Wednesday, August 3, 2011

Flower seeds that need to be planted in the Fall

This is an encore post, one that I did last summer, but good info to reread and know!


This is just good information to share… I was looking it up on the web and wanted to keep it for reference.  I have been taking out annuals and seeding this week in areas of my garden.  I missed out on sewing spring annual seeds last fall and want to enjoy them this coming spring!

Most gardeners do not worry about flower garden seeds until the late winter or early spring. In fact there are quite a few types of flower seeds that can be started in the fall when you may not have any gardening to do. Spring annuals, cool loving annuals, some perennials and biennials can all be started in the fall. These plants are a great way to fill out your garden when it starts to go to sleep in the fall. Sweet pea, sweet alyssum, candytuft and calendula are all cool loving annuals that can fill in holes in your garden as they grow quickly.
Some popular plants that can be started in the fall are the California poppy, California bluebell, blue woodruff, Mexican tulip poppy, calkia, snapdragon, bells of Ireland, scarlet sage, and love in the mist and more. Self-sowing annuals are very hardy plants and tend to be good plants to start in the fall as they can handle frosts.
Garden flower seeds that are sown in the fall also tend to have a higher rate of germination then those sown in the late winter or spring.

Biennials, which are plants that have a life cycle of two years, in which the first year the leaves grow and then the second year the flowers bloom are perfect for early sowing in the fall or late summer. Biennials that can be started in the fall include the evening primrose, Sweet William, hollyhock, Canterbury bells, foxglove, and black-eyed susan. There are a few perennials that can also be started early such as some sunflowers, salvia species, columbine, and the purple coneflower.

When you are starting flower garden seeds then you may have to treat those seeds in order for them to germinate. However certain seeds will have specific procedures that may be different from other seeds. Most perennial flowers seeds need a cold season also called cold stratification, which mimics winter. You can leave your seeds outside in the autumn or use a cold frame. Many times seeds are also treated with scarification, which roughens the seed coat so the seed can absorb more water.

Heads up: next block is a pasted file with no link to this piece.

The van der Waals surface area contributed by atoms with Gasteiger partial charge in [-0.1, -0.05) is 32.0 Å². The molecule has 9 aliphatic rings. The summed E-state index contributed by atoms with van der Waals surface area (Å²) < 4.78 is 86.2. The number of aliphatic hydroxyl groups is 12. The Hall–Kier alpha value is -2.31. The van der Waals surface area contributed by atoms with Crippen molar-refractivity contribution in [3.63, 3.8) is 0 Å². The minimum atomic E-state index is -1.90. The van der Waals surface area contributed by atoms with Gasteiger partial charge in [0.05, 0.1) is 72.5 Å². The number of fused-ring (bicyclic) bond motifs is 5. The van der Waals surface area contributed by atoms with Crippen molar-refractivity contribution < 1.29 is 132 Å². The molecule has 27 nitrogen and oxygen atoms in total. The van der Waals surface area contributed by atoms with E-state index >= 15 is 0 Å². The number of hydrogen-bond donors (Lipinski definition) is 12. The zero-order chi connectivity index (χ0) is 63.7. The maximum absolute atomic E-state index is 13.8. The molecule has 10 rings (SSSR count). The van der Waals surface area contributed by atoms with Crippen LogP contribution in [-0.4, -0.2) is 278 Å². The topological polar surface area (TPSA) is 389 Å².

Flower garden seeds can be soaked in warm water until they begin to burst, but they should be planted very soon. The timing for this can be quite difficult if it is your first time. Some seeds, mainly for shrubs and woody trees, need an acid treatment to germinate. You don't need anything fancy, vinegar will work. Fire treatment has also been used but this is generally for forests and not flower gardens. With the proper pre-treatment you will not have a problem with any of your seeds.

Unlike the seeds of annuals, lots of perennial seeds require a period of moist cold (cold stratification) before they will germinate.  They get this naturally in the wild, lying on the ground, being half buried by fallen leaves, the digging of animals, and frost and snow. Without this period of cold and wet, certain seeds, usually perennials, won't germinate at all. Instead, they continue to wait inside their shells, asleep.

Flower Seeds for Late Summer Planting

Spring has always been said to be the season for planting flower seeds. In actual fact however, the fall is also a great time for such activities. As it is colder during the fall, planting works are easier as compared to during the hot weather in the late spring and summer. Besides, the fall also makes for an excellent time for the various types of flower seed to build their roots before spring comes along. As they get ample time to adjust to the climate, some types of perennial flower seeds work out nicely when planted in the fall. Most types of perennial do not instantly grow in the fall when planted, however during these time they establish roots, until the weather is fit for above ground growth.